A senior Liberal Democrat MP who felt unable to vote for tuition fee increases has been recruited by David Cameron and Nick Clegg to lead efforts to persuade young people they can still afford to go to university.
The party's deputy leader Simon Hughes, who abstained in the crunch Commons vote, has agreed to become the Government's Advocate for Access to Education in a bid to dispel "myths" about the policy.
During the six-month term he will also contribute to work on finding a suitable replacement for the educational maintenance allowance - the axing of which he has criticised.
Announcing the unpaid appointment, the Prime Minister and his coalition deputy renewed complaints that the true impact of the near trebling of maximum fees had been "obscured" by the political row over the Lib Dems breaking a pre-election pledge to oppose rises.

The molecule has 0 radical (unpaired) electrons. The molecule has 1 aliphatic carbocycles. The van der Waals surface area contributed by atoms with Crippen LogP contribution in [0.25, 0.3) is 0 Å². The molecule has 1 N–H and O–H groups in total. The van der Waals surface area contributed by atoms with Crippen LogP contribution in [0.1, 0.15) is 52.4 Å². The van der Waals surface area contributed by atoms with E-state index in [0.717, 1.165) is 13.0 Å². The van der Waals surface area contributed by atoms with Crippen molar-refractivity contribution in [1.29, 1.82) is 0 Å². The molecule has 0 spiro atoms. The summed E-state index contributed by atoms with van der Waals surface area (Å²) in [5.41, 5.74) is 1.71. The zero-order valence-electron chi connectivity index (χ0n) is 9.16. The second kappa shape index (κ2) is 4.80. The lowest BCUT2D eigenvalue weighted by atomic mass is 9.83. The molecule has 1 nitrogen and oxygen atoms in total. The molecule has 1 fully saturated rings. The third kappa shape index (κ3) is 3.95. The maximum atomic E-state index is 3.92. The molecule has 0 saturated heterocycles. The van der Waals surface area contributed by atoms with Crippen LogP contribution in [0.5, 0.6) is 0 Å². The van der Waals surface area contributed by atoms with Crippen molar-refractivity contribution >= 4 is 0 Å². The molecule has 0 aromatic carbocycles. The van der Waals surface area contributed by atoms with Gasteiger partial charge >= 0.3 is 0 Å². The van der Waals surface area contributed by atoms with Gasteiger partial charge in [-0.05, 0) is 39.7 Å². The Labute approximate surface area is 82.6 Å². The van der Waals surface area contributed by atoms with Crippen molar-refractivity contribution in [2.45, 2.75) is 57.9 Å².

It would be a "tragedy for them" if young people from disadvantaged backgrounds were wrongly put off applying for a degree because of that "misinformation", they said in their letter to Mr Hughes.
His role will involve going into schools to canvass the concerns of less-well-off teenagers and devise with them publicity campaigns to persuade as many as possible to consider higher education.
Accepting the role, he said: "It is a privilege to be asked to take on this role, and I will do so with urgency, enthusiasm and determination. Parliament has settled the maximum university fee level in England from 2012 and we now have a critically-important task to ensure that every potential student has access to all the facts about the costs, benefits and opportunities of further and higher education.
"I will work with every person of goodwill to ensure that from 2011 we have the best system of educational advice, information and support in place, designed to benefit all potential students and to ensure that disadvantaged young people increasingly gain access to further and higher education."
Mr Clegg said the Bermondsey and Old Southwark MP was "ideally suited" to the role as a champion of young people from deprived backgrounds.
The Prime Minister said: "I am pleased that Simon is taking on this important role, listening to young people and working with them on how best to communicate and explain the opportunities open to them."